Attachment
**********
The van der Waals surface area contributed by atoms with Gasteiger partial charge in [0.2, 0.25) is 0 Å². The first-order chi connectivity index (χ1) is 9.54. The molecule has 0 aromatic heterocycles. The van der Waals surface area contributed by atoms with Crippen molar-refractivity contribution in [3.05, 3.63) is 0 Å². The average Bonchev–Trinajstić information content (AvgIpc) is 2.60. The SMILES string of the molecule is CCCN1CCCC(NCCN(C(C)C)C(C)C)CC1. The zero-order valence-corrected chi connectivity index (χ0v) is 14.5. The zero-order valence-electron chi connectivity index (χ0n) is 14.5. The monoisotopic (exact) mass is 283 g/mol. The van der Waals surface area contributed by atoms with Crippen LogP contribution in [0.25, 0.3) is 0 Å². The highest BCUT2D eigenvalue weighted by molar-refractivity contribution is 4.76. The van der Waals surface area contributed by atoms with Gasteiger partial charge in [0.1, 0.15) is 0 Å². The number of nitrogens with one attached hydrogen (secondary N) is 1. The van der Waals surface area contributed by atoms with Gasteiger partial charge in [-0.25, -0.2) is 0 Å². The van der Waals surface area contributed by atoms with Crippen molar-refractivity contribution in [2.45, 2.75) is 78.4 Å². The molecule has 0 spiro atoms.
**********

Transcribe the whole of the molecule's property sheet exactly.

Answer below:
The van der Waals surface area contributed by atoms with Gasteiger partial charge in [0.2, 0.25) is 0 Å². The first-order chi connectivity index (χ1) is 9.54. The molecule has 0 aromatic heterocycles. The van der Waals surface area contributed by atoms with Crippen molar-refractivity contribution in [3.05, 3.63) is 0 Å². The average Bonchev–Trinajstić information content (AvgIpc) is 2.60. The SMILES string of the molecule is CCCN1CCCC(NCCN(C(C)C)C(C)C)CC1. The zero-order valence-corrected chi connectivity index (χ0v) is 14.5. The zero-order valence-electron chi connectivity index (χ0n) is 14.5. The monoisotopic (exact) mass is 283 g/mol. The van der Waals surface area contributed by atoms with Crippen LogP contribution in [0.25, 0.3) is 0 Å². The highest BCUT2D eigenvalue weighted by molar-refractivity contribution is 4.76. The van der Waals surface area contributed by atoms with Gasteiger partial charge in [0.1, 0.15) is 0 Å². The number of nitrogens with one attached hydrogen (secondary N) is 1. The van der Waals surface area contributed by atoms with Gasteiger partial charge in [-0.25, -0.2) is 0 Å². The van der Waals surface area contributed by atoms with Crippen molar-refractivity contribution in [2.45, 2.75) is 78.4 Å². The molecule has 0 spiro atoms.